A covenant may set a specific threshold for any of these criteria that a business must stay above or below.
Typically, there will be some grace period to correct and remedy a violation, and more understanding lenders may be willing to enter into a discussion or negotiate with borrowers on how theyâll move forward with the agreement. If a violation does result in a penalty, there will likely be successive stages of enforcement, beginning with small fees before escalating to the termination of a loan.
Types Of Covenants
Covenants can be sorted into two distinct categories: positive and negative. The key difference is that positive covenants are things that borrowers must do, whereas negative covenants represent what you cannot do during a loanâs lifetime.
Largely known as positive covenants, you may also see these referred to as affirmative covenants. Here are some examples of positive covenants in the context of a small business:
- Maintaining satisfactory financial ratios, such as profit ratio, debt-to-equity ratio, and debt service coverage ratio.
- Keeping a specified minimum amount of cash.
- Providing accurate financial statements on time and according to schedule.
- Providing life insurance for designated employees
These types of covenants are designed to prohibit behavior that could pose a potential risk to the success of the borrowerâs small business and loan repayment. Some possible examples include the following:
- Selling critical assets like land or buildings to make loan payments.
- Changing ownership or merging with another business.
- Taking on a large recurring expenditure, such as a lease agreement.
- Taking out additional loans or debt.
How Common Are Debt Covenants?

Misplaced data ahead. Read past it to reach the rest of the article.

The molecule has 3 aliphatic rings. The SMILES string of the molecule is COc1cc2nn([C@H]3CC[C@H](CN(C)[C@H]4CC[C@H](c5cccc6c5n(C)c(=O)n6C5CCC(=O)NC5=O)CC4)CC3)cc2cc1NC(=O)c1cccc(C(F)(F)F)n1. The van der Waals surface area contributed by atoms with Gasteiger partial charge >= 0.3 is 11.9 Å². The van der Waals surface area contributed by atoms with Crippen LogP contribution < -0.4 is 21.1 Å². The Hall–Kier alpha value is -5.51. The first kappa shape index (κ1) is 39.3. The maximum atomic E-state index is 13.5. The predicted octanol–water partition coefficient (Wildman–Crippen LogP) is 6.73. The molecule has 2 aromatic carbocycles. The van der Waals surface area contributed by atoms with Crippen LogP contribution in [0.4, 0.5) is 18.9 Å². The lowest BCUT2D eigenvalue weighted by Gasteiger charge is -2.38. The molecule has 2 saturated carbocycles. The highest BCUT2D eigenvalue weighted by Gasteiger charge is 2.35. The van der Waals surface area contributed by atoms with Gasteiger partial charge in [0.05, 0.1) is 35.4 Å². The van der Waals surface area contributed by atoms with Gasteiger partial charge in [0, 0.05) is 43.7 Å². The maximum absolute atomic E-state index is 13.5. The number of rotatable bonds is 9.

The likelihood of a debt covenant depends on the amount of money borrowed, the timeframe for repayment, and a small businessâs financial background. Emerging small businesses in particular should expect to take on debt covenants to secure a loan with favorable terms.
Is A Debt Covenant A Dealbreaker?
Generally speaking, a debt covenant isnât cause for alarm on its own. Deciding whether a loan is right for you depends on how restrictive the covenants are and the potential risk of violating their conditions.
Itâs important to think through and understand the various scenarios in which your business might breach a covenant and consider the potential risk associated with each. If you believe you and your small business are prepared, then by all means, proceed. However, itâs worth comparing lenders to find terms that align with your needs.
In some cases, a debt covenant may actually pose benefits for borrowers. For instance, accepting debt covenants may help a borrower negotiate a lower interest rate or reduce associated fees since the lender has more assurances that the loan will be repaid. Additionally, these covenants may help small business owners better monitor their financial wellbeing and make improvements and adjustments accordingly.
Debt Covenants: The Bottom Line
Debt covenants cover a wide range of financial, legal, and operational agreements between a lender and borrower. Though they come with some caveats, debt covenants can help get your business on track and assist you in acquiring funding. Having a clear understanding of your small businessâs current debt and finances can help determine whether a debt covenant is beneficial and feasible for you.
The post Is A Debt Covenant A Dealbreaker? What Covenants Are & Why Theyâre Required For Small Business Loans appeared first on Merchant Maverick.